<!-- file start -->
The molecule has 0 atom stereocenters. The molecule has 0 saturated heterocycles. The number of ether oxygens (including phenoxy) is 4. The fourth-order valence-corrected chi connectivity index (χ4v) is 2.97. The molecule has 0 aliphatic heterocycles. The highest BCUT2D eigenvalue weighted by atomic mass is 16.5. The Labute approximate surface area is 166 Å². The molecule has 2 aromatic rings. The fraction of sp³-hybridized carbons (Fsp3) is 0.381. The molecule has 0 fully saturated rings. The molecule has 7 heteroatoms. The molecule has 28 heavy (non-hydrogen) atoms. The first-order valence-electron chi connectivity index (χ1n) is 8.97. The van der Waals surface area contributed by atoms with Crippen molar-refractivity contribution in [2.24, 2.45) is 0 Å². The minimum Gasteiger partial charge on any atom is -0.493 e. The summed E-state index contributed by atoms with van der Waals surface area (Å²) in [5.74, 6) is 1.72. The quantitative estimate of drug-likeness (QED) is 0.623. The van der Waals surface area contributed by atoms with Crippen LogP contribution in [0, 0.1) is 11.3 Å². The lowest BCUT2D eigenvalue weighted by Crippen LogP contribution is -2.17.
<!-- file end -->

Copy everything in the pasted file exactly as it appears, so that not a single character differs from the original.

The molecule has 0 atom stereocenters. The molecule has 0 saturated heterocycles. The number of ether oxygens (including phenoxy) is 4. The fourth-order valence-corrected chi connectivity index (χ4v) is 2.97. The molecule has 0 aliphatic heterocycles. The highest BCUT2D eigenvalue weighted by atomic mass is 16.5. The Labute approximate surface area is 166 Å². The molecule has 2 aromatic rings. The fraction of sp³-hybridized carbons (Fsp3) is 0.381. The molecule has 0 fully saturated rings. The molecule has 7 heteroatoms. The molecule has 28 heavy (non-hydrogen) atoms. The first-order valence-electron chi connectivity index (χ1n) is 8.97. The van der Waals surface area contributed by atoms with Crippen molar-refractivity contribution in [2.24, 2.45) is 0 Å². The minimum Gasteiger partial charge on any atom is -0.493 e. The summed E-state index contributed by atoms with van der Waals surface area (Å²) in [5.74, 6) is 1.72. The quantitative estimate of drug-likeness (QED) is 0.623. The van der Waals surface area contributed by atoms with Crippen LogP contribution in [0, 0.1) is 11.3 Å². The lowest BCUT2D eigenvalue weighted by Crippen LogP contribution is -2.17.